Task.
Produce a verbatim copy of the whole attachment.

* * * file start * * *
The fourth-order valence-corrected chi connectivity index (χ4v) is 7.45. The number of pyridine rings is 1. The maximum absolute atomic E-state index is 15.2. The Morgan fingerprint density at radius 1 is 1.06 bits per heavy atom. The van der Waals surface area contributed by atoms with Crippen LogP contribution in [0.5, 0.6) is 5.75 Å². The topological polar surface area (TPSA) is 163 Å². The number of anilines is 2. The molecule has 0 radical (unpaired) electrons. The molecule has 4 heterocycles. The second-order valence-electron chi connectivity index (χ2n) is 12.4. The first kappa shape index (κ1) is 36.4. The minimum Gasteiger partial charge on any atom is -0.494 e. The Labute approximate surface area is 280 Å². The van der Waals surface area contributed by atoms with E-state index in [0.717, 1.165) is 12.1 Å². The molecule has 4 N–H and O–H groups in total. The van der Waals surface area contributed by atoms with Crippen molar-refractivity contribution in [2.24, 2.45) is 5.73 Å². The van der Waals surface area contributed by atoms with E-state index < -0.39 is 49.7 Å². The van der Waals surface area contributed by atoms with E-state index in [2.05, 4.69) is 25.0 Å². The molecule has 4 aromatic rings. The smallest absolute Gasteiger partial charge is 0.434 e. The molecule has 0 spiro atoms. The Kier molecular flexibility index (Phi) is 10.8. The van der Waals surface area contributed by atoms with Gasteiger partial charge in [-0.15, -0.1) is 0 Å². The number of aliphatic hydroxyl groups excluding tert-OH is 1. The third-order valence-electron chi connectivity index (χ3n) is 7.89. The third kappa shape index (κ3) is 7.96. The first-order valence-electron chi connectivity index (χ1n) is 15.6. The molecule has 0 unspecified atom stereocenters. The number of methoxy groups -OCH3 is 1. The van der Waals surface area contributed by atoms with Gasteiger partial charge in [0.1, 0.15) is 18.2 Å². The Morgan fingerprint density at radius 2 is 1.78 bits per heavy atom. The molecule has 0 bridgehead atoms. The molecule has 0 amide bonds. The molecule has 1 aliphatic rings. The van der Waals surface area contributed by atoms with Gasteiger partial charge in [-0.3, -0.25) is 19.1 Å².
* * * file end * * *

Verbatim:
The fourth-order valence-corrected chi connectivity index (χ4v) is 7.45. The number of pyridine rings is 1. The maximum absolute atomic E-state index is 15.2. The Morgan fingerprint density at radius 1 is 1.06 bits per heavy atom. The van der Waals surface area contributed by atoms with Crippen LogP contribution in [0.5, 0.6) is 5.75 Å². The topological polar surface area (TPSA) is 163 Å². The number of anilines is 2. The molecule has 0 radical (unpaired) electrons. The molecule has 4 heterocycles. The second-order valence-electron chi connectivity index (χ2n) is 12.4. The first kappa shape index (κ1) is 36.4. The minimum Gasteiger partial charge on any atom is -0.494 e. The Labute approximate surface area is 280 Å². The van der Waals surface area contributed by atoms with E-state index in [0.717, 1.165) is 12.1 Å². The molecule has 4 N–H and O–H groups in total. The van der Waals surface area contributed by atoms with Crippen molar-refractivity contribution in [2.24, 2.45) is 5.73 Å². The van der Waals surface area contributed by atoms with E-state index < -0.39 is 49.7 Å². The van der Waals surface area contributed by atoms with E-state index in [2.05, 4.69) is 25.0 Å². The molecule has 4 aromatic rings. The smallest absolute Gasteiger partial charge is 0.434 e. The molecule has 0 spiro atoms. The Kier molecular flexibility index (Phi) is 10.8. The van der Waals surface area contributed by atoms with Gasteiger partial charge in [-0.15, -0.1) is 0 Å². The number of aliphatic hydroxyl groups excluding tert-OH is 1. The third-order valence-electron chi connectivity index (χ3n) is 7.89. The third kappa shape index (κ3) is 7.96. The first-order valence-electron chi connectivity index (χ1n) is 15.6. The molecule has 0 unspecified atom stereocenters. The number of methoxy groups -OCH3 is 1. The van der Waals surface area contributed by atoms with Gasteiger partial charge in [0.1, 0.15) is 18.2 Å². The Morgan fingerprint density at radius 2 is 1.78 bits per heavy atom. The molecule has 0 bridgehead atoms. The molecule has 0 amide bonds. The molecule has 1 aliphatic rings. The van der Waals surface area contributed by atoms with Gasteiger partial charge in [-0.3, -0.25) is 19.1 Å².